Types of Dental Decay

Overexposure to sugar, infrequent or poor cleaning, lack of fluoride treatments and family history of dental disease are all causes of dental decay. Types of dental decay vary depending on age and the number of fillings you have. Frequent visits to a dentist can help protect your teeth from decay and stop existing cavities from getting worse.

  1. Baby Bottle Tooth Decay

    • Baby bottle tooth decay occurs when tooth enamel is destroyed by sugars in milk and juice. Babies that sleep with bottles in their mouths frequently experience this type of tooth decay. Parents can prevent early cavities by taking away the bottle before bedtime and brushing their child's teeth daily.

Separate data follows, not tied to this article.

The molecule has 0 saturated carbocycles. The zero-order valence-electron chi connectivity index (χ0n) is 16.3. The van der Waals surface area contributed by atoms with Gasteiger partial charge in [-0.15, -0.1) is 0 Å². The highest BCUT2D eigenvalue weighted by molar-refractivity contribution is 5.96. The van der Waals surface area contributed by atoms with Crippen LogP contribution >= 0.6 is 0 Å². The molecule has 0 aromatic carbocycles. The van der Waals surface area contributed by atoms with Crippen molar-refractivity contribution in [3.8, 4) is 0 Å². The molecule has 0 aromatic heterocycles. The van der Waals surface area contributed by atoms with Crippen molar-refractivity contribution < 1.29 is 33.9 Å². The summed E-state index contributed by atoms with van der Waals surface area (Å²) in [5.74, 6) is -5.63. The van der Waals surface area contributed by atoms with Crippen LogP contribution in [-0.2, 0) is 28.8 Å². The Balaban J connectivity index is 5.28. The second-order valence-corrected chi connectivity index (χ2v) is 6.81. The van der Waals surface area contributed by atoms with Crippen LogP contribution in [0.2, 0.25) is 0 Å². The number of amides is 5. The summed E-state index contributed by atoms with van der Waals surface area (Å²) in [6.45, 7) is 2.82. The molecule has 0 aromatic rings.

Root Caries

    • Root caries, or cavities, develop in the exposed roots of adult teeth. Roots are exposed when adults brush too hard or have periodontal disease; bacteria enter the root and decay the tooth from underneath. Prevent cavities by brushing gently and daily as well as receiving fluoride treatments from your dentist.

    Dry Mouth

    • Xerostomia, or dry mouth, occurs in many adults as they age. Many medicines also cause dry mouth. The lack of saliva allows bacteria to grow freely in the mouth, causing tooth decay and bad breath. Prevent dry mouth by changing dosages or medications. You can also fight bacteria with frequent brushing and mouthwash.

    Filling Decay

    • Bacteria can quickly get between filling cracks or poorly constructed crowns. Once the bacteria enter, they decay the tooth and begin to destroy the filling. Consult your dentist immediately if you notice a crack in your filling or experience pain in your dental work.

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